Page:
Thursday, August 17, 2017

The future value of ecosystem services: Global scenarios and national implications

• Global ecosystem services value can differ by $81 trillion/yr by 2050 by scenario.
• Land use change and management underlays our estimates.
• We provide global assessments and details for every country.
• Countries with deserts see the greatest effects.
• The Great Transition scenario can allow a sustainable and desirable future.

We estimated the future value of ecosystem services in monetary units for 4 alternative global land use and management scenarios based on the Great Transition Initiative (GTI) scenarios to the year 2050. We used previous estimates of the per biome values of ecosystem services in 2011 as the basis for comparison. We mapped projected land-use for 16 biomes at 1 km2 resolution globally for each scenario. This, combined with differences in land management for each scenario, created estimates of global ecosystem services values that also allowed for examinations of individual countries. Results show that under different scenarios the global value of ecosystem services can decline by $51 trillion/yr or increase by USD $30 trillion/yr. In addition to the global values, we report totals for all countries and maps for a few example countries. Results show that adopting a set of policies similar to those required to achieve the UN Sustainable Development Goals, would greatly enhance ecosystem services, human wellbeing and sustainability.
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Putting the land areas and unit values together for each biome, the global total annual flow of ecosystem services values was estimated.... The total global values in both MF and FW were all lower than in 2011, dropping to USD $87.3 and $71.3 trillion/yr, respectively, from a 2011 value of USD $121.6 trillion/yr. The values in PR increased a small amount to USD $122.0 trillion/yr, mostly due to the fact that marine unit values did not change, forest and grassland/rangelands unit values decreased, and wetlands, croplands, and urban unit values increased. In the GT scenario, on the other hand, total global value increased to USD $152.3 trillion/year.
The total global annual ecosystem services values when the unit values are unchanged from those used in 2011 and only area extents are changed for each biome. MF and FW decreased to USD $97.0 (11% more than with unit value changes) and $89.1 (25% more than with unit value changes) trillion/yr from 2011 total values, respectively, when only the area was changed, keeping the unit values constant. Total PR values remained the same at USD $122 trillion/yr while GT total values increased to USD $127.0 trillion/yr (17% less than with unit value changes) when unit values were kept at 2011 levels. This comparison shows that using 2011 unit values creates a pattern similar to that when the unit values are changed for each scenario. The only difference is that the change to the total values for each scenario is reduced. This occurs because the changes in unit values amplify the existing changes in area cover of the biomes. Changes in biome areas produce significant changes in global ecosystem service values, regardless of unit values.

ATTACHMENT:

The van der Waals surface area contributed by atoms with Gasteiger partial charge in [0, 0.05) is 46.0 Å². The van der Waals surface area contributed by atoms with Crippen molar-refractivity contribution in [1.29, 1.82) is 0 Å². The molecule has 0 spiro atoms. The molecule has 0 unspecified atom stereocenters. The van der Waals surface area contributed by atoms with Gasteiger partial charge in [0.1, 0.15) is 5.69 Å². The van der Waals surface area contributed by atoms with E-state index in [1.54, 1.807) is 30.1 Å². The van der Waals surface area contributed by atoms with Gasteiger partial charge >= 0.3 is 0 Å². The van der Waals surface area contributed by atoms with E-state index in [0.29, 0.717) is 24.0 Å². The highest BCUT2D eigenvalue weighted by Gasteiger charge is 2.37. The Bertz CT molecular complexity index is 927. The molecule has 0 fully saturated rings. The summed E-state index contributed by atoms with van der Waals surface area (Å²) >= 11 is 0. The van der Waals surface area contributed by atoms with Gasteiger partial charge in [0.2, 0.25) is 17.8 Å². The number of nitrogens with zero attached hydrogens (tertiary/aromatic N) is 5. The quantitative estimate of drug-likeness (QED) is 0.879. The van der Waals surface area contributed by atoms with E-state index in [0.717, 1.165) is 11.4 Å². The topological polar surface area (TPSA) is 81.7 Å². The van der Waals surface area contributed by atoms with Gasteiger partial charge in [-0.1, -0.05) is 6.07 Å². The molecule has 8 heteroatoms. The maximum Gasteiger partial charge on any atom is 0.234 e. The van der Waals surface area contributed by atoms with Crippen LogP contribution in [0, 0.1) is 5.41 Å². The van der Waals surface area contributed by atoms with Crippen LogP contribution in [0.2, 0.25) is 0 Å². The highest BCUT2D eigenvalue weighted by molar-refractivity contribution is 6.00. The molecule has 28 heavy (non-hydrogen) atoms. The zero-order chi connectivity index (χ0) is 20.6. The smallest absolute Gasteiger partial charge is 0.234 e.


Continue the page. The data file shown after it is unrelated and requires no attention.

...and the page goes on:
As a check on the effects of unit value specificity and spatial resolution and on the results, a comparison was done between the ecosystem service values for individual nations determined by this global model and more localized national studies. A 2013 national study found that the total ecosystem service value for the Kingdom of Bhutan was USD $15.5 billion/yr (Kubiszewski et al., 2013). The current global study determined that the total ecosystem services value of the same area was USD $14.9 billion/yr ..., only a 4% difference. A similar comparison was done for the country of South Africa. The current global study found that the total ecosystem service value in 2011 for South Africa was USD $476 billion/yr (Table 4). While a more detailed study found a total ecosystem service value for the same area of USD $515 billion/yr, a difference of just under 8% (Anderson et al., 2017). The relatively small differences found between the national studies and this global study suggests that the coarser spatial land use resolution of the global analysis and the use of global average unit values does not introduce significant differences in the total values, compared with higher spatial resolution national studies using more site specific unit values.

by Ida Kubiszewski 1,.Robert Costanza 1, Sharolyn Anderson 2, Paul Sutton 3
1. Crawford School of Public Policy, The Australian National University, Canberra, ACT 2601, Australia
2. National Parks Service, Fort Collins, Colorado, USA
3. University of Denver, CO, USA
Ecosystem Services via Elsevier Science Direct
Volume 26, Part A, August 2017, Pages 289-301; Available online 2 June 2017.

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